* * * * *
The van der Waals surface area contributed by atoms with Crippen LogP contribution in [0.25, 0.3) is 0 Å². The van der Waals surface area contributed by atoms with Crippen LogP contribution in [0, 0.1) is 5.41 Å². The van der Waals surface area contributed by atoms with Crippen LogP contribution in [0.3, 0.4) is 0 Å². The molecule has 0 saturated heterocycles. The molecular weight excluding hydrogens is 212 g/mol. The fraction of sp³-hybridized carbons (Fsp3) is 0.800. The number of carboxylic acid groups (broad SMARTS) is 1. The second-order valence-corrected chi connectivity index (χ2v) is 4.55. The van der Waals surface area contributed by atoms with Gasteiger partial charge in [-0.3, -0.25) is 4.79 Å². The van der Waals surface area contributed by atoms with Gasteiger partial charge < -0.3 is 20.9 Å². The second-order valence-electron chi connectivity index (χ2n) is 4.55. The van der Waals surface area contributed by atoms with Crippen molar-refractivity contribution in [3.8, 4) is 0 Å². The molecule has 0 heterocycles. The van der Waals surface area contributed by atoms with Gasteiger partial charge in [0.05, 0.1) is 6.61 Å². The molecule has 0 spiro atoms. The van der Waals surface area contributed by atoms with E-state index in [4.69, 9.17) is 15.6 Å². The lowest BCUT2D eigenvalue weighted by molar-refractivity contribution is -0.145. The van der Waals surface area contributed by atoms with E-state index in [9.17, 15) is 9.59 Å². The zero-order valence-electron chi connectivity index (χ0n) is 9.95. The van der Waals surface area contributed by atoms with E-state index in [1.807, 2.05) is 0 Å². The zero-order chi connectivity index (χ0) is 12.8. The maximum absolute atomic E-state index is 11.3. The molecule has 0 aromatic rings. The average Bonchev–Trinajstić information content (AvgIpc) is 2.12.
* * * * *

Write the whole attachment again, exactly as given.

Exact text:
The van der Waals surface area contributed by atoms with Crippen LogP contribution in [0.25, 0.3) is 0 Å². The van der Waals surface area contributed by atoms with Crippen LogP contribution in [0, 0.1) is 5.41 Å². The van der Waals surface area contributed by atoms with Crippen LogP contribution in [0.3, 0.4) is 0 Å². The molecule has 0 saturated heterocycles. The molecular weight excluding hydrogens is 212 g/mol. The fraction of sp³-hybridized carbons (Fsp3) is 0.800. The number of carboxylic acid groups (broad SMARTS) is 1. The second-order valence-corrected chi connectivity index (χ2v) is 4.55. The van der Waals surface area contributed by atoms with Gasteiger partial charge in [-0.3, -0.25) is 4.79 Å². The van der Waals surface area contributed by atoms with Gasteiger partial charge < -0.3 is 20.9 Å². The second-order valence-electron chi connectivity index (χ2n) is 4.55. The van der Waals surface area contributed by atoms with Crippen molar-refractivity contribution in [3.8, 4) is 0 Å². The molecule has 0 heterocycles. The van der Waals surface area contributed by atoms with Gasteiger partial charge in [0.05, 0.1) is 6.61 Å². The molecule has 0 spiro atoms. The van der Waals surface area contributed by atoms with E-state index in [4.69, 9.17) is 15.6 Å². The lowest BCUT2D eigenvalue weighted by molar-refractivity contribution is -0.145. The van der Waals surface area contributed by atoms with E-state index in [9.17, 15) is 9.59 Å². The zero-order valence-electron chi connectivity index (χ0n) is 9.95. The van der Waals surface area contributed by atoms with E-state index in [1.807, 2.05) is 0 Å². The zero-order chi connectivity index (χ0) is 12.8. The maximum absolute atomic E-state index is 11.3. The molecule has 0 aromatic rings. The average Bonchev–Trinajstić information content (AvgIpc) is 2.12.